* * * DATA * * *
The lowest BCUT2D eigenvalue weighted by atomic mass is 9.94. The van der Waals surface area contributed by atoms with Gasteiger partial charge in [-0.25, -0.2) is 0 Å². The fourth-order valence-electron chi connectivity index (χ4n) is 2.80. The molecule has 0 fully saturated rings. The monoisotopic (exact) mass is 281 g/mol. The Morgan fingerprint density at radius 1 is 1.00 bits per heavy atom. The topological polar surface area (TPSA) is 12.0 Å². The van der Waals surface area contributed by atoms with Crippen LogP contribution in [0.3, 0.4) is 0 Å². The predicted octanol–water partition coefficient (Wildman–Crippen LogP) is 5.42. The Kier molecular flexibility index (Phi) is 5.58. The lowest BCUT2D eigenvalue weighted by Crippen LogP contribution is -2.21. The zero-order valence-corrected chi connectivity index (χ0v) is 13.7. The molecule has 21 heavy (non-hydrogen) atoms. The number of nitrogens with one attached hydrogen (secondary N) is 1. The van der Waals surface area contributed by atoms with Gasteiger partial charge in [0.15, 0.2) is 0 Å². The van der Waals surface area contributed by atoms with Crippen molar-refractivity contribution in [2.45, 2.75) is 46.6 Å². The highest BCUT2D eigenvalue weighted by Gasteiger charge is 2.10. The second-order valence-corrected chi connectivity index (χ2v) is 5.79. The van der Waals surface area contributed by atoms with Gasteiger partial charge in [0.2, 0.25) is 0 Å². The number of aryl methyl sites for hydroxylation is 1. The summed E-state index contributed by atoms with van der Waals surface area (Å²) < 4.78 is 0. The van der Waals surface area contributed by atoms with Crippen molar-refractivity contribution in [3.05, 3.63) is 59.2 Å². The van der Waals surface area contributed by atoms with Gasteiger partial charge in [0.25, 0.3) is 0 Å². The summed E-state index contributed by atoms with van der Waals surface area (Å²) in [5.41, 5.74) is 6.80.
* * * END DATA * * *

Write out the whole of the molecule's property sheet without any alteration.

The lowest BCUT2D eigenvalue weighted by atomic mass is 9.94. The van der Waals surface area contributed by atoms with Gasteiger partial charge in [-0.25, -0.2) is 0 Å². The fourth-order valence-electron chi connectivity index (χ4n) is 2.80. The molecule has 0 fully saturated rings. The monoisotopic (exact) mass is 281 g/mol. The Morgan fingerprint density at radius 1 is 1.00 bits per heavy atom. The topological polar surface area (TPSA) is 12.0 Å². The van der Waals surface area contributed by atoms with Crippen LogP contribution in [0.3, 0.4) is 0 Å². The predicted octanol–water partition coefficient (Wildman–Crippen LogP) is 5.42. The Kier molecular flexibility index (Phi) is 5.58. The lowest BCUT2D eigenvalue weighted by Crippen LogP contribution is -2.21. The zero-order valence-corrected chi connectivity index (χ0v) is 13.7. The molecule has 21 heavy (non-hydrogen) atoms. The number of nitrogens with one attached hydrogen (secondary N) is 1. The van der Waals surface area contributed by atoms with Gasteiger partial charge in [0.15, 0.2) is 0 Å². The van der Waals surface area contributed by atoms with Crippen molar-refractivity contribution in [2.45, 2.75) is 46.6 Å². The highest BCUT2D eigenvalue weighted by Gasteiger charge is 2.10. The second-order valence-corrected chi connectivity index (χ2v) is 5.79. The van der Waals surface area contributed by atoms with Gasteiger partial charge in [0.2, 0.25) is 0 Å². The number of aryl methyl sites for hydroxylation is 1. The summed E-state index contributed by atoms with van der Waals surface area (Å²) < 4.78 is 0. The van der Waals surface area contributed by atoms with Crippen molar-refractivity contribution in [3.05, 3.63) is 59.2 Å². The van der Waals surface area contributed by atoms with Gasteiger partial charge in [0.25, 0.3) is 0 Å². The summed E-state index contributed by atoms with van der Waals surface area (Å²) in [5.41, 5.74) is 6.80.